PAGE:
3. Create a map key for student identification, which students can fill in as part of the activity. (If you run out of pin colors, you can repeat colors if you make a dot on the second round with a permanent pen to differentiate between students.)

Note: You can wait and have students use their nine-patch quilt blocks when presenting stories if you prefer. (See Family Quilting Activity below)


Part 2: Family Quilting

1. Hand out a copy of the “nine-patch sheet” to each student.

2. Ask students to decorate the middle square to provide background for a photograph of themselves. Decorating it before putting the photo down will ensure that they don’t get marker on their pictures.

3. The rest of the family symbols are organized into the eight remaining squares. (Coloring all of the squares first will be easier than working around items that are glued down.)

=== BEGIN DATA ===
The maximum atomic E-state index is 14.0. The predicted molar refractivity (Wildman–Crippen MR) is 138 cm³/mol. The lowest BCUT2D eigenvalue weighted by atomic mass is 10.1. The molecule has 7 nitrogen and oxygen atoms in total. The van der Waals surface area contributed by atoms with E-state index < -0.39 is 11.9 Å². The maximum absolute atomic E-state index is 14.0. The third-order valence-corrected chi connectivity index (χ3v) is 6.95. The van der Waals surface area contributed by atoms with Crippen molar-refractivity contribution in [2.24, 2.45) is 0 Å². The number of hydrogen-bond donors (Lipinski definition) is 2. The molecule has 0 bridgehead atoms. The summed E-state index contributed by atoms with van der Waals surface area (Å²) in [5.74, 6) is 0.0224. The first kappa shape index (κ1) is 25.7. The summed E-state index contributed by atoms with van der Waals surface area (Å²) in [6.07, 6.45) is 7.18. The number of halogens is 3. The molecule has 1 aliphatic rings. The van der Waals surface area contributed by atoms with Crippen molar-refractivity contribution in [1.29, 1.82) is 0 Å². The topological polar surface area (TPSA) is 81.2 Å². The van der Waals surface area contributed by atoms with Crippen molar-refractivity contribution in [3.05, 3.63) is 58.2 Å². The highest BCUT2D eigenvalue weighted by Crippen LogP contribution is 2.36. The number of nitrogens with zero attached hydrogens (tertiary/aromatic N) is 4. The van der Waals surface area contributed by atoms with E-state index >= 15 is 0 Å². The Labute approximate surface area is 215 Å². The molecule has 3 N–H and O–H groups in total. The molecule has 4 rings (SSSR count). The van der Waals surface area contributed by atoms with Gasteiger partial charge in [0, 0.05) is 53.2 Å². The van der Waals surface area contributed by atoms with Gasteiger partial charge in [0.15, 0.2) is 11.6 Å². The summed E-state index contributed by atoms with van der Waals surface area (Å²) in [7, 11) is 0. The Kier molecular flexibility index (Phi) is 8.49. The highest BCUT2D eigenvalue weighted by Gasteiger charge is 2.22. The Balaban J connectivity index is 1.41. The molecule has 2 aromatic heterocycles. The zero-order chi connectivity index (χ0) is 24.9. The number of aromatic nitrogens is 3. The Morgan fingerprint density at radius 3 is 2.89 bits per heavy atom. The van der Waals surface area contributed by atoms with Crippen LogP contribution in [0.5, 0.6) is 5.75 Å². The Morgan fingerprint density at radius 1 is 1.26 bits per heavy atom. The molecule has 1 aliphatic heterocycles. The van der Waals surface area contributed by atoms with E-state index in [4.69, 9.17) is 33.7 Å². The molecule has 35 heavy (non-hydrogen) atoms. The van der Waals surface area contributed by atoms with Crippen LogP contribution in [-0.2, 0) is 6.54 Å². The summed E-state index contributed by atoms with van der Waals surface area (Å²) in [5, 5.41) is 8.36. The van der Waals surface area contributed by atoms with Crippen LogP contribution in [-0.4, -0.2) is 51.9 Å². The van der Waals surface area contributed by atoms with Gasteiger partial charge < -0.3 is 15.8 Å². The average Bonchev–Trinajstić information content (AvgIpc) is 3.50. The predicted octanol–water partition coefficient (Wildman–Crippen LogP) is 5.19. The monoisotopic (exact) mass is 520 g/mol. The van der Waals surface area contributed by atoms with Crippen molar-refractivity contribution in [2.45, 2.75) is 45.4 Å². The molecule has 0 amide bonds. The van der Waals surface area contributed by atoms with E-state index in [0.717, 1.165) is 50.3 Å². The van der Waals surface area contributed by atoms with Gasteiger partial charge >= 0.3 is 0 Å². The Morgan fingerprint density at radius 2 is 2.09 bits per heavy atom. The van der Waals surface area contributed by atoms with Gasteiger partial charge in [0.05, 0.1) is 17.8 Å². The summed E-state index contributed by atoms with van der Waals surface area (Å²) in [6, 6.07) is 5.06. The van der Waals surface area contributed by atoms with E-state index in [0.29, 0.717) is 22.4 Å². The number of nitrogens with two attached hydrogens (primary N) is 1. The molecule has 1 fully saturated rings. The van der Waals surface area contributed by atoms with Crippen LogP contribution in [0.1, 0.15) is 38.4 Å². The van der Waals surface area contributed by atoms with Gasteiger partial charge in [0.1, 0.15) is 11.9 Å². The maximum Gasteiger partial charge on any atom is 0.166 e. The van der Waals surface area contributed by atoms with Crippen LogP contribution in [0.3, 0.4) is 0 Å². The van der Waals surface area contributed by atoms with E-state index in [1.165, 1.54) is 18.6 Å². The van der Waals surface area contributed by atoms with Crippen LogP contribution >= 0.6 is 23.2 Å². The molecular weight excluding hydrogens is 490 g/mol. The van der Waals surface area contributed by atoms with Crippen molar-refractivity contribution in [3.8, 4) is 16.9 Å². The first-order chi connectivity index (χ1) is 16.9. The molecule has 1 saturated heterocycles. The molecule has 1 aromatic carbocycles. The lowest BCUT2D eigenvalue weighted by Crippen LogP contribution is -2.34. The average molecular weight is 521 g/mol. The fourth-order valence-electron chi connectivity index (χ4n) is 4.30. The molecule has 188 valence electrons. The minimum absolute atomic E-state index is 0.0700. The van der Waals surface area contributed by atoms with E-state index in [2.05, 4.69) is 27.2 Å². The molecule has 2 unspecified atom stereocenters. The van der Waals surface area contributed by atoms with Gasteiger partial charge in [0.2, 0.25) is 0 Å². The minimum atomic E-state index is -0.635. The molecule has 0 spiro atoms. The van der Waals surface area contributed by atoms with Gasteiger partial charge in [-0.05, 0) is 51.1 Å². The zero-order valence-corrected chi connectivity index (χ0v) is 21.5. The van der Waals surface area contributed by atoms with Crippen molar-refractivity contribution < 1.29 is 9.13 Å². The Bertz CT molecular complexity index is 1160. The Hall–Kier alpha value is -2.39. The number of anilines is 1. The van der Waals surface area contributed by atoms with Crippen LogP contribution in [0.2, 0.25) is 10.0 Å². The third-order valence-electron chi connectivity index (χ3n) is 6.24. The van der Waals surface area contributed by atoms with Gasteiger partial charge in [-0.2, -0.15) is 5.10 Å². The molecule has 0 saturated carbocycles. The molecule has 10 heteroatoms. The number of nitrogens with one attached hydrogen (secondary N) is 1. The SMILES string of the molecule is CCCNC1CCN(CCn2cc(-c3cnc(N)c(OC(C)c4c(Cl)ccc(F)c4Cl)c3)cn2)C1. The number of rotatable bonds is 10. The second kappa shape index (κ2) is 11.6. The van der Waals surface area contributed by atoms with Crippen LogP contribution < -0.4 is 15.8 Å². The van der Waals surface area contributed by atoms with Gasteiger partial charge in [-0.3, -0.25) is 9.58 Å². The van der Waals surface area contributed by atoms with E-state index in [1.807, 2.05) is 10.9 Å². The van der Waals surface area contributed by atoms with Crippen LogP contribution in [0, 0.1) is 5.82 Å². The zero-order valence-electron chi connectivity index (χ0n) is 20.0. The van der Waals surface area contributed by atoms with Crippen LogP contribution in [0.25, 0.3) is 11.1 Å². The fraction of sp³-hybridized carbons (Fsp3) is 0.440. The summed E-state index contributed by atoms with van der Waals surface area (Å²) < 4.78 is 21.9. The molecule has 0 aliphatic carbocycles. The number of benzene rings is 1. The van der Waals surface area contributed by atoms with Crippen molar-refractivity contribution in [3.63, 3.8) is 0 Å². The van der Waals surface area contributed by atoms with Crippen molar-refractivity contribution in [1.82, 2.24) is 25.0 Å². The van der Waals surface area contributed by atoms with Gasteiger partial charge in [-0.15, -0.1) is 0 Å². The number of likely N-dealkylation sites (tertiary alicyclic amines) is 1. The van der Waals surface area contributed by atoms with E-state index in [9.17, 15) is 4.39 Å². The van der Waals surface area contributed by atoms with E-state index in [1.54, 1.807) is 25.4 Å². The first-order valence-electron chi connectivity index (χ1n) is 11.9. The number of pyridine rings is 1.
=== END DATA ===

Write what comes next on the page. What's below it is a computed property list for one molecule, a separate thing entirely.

4. Some students may have traced their ancestry to several countries or locations. They should write the names of the countries and cities somewhere in the squares with the objects that represent those communities. In one square, students may write the names of two or three locations around a single item.

5. When all of the squares are complete, students may use their nine-patch to tell their stories in the Do Something activity.

6. Upon completion of quilt blocks, students can glue their pieces onto construction paper backings. Then have students work together to join their individual blocks on a large piece of butcher paper to form one class quilt. Alternatively, pupils may connect their blocks horizontally along the wall in a banner form.


Extension Activity

Ask students to share their presentations with family and community members. Ask other family members to add to the “quilt.”


Alignment to Common Core State Standards: SL.1, SL.2, SL.4, SL.5, SL.6, W. 3, W.4, W.9, R.3, R.7